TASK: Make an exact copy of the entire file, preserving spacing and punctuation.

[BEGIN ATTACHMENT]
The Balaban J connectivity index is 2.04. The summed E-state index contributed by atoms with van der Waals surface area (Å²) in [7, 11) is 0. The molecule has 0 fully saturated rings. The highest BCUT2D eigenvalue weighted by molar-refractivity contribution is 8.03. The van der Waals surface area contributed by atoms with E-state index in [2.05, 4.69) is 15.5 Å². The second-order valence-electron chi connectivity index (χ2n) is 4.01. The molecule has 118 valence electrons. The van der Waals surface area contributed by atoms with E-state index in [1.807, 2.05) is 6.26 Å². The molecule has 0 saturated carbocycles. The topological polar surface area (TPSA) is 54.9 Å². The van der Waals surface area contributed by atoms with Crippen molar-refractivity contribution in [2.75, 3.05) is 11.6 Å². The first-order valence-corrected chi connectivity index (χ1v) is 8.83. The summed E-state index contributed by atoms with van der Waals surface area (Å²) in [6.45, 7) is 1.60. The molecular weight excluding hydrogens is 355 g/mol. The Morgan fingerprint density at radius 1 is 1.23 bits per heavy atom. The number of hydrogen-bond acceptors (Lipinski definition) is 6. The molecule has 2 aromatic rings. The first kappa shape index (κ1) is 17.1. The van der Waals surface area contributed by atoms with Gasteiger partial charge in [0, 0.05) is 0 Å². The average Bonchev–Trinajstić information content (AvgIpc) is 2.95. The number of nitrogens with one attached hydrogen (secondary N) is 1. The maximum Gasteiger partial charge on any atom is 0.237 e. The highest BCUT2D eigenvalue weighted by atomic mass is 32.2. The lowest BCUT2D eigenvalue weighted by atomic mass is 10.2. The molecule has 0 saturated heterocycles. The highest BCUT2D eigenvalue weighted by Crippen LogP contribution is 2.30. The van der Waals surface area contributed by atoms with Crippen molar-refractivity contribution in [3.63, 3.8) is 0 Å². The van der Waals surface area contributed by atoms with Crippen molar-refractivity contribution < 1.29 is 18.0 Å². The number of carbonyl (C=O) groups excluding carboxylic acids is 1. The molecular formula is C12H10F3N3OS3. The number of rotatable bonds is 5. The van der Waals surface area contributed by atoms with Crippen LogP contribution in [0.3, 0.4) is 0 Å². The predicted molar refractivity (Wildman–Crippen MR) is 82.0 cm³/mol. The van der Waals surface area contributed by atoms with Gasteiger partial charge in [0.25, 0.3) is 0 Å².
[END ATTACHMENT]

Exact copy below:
The Balaban J connectivity index is 2.04. The summed E-state index contributed by atoms with van der Waals surface area (Å²) in [7, 11) is 0. The molecule has 0 fully saturated rings. The highest BCUT2D eigenvalue weighted by molar-refractivity contribution is 8.03. The van der Waals surface area contributed by atoms with E-state index in [2.05, 4.69) is 15.5 Å². The second-order valence-electron chi connectivity index (χ2n) is 4.01. The molecule has 118 valence electrons. The van der Waals surface area contributed by atoms with E-state index in [1.807, 2.05) is 6.26 Å². The molecule has 0 saturated carbocycles. The topological polar surface area (TPSA) is 54.9 Å². The van der Waals surface area contributed by atoms with Crippen molar-refractivity contribution in [2.75, 3.05) is 11.6 Å². The first-order valence-corrected chi connectivity index (χ1v) is 8.83. The summed E-state index contributed by atoms with van der Waals surface area (Å²) in [6.45, 7) is 1.60. The molecular weight excluding hydrogens is 355 g/mol. The Morgan fingerprint density at radius 1 is 1.23 bits per heavy atom. The number of hydrogen-bond acceptors (Lipinski definition) is 6. The molecule has 2 aromatic rings. The first kappa shape index (κ1) is 17.1. The van der Waals surface area contributed by atoms with Gasteiger partial charge in [0, 0.05) is 0 Å². The average Bonchev–Trinajstić information content (AvgIpc) is 2.95. The number of nitrogens with one attached hydrogen (secondary N) is 1. The maximum Gasteiger partial charge on any atom is 0.237 e. The highest BCUT2D eigenvalue weighted by atomic mass is 32.2. The lowest BCUT2D eigenvalue weighted by atomic mass is 10.2. The molecule has 0 saturated heterocycles. The highest BCUT2D eigenvalue weighted by Crippen LogP contribution is 2.30. The van der Waals surface area contributed by atoms with Crippen molar-refractivity contribution in [3.63, 3.8) is 0 Å². The van der Waals surface area contributed by atoms with Crippen molar-refractivity contribution < 1.29 is 18.0 Å². The number of carbonyl (C=O) groups excluding carboxylic acids is 1. The molecular formula is C12H10F3N3OS3. The number of rotatable bonds is 5. The van der Waals surface area contributed by atoms with Crippen LogP contribution in [0.3, 0.4) is 0 Å². The predicted molar refractivity (Wildman–Crippen MR) is 82.0 cm³/mol. The van der Waals surface area contributed by atoms with Gasteiger partial charge in [0.25, 0.3) is 0 Å².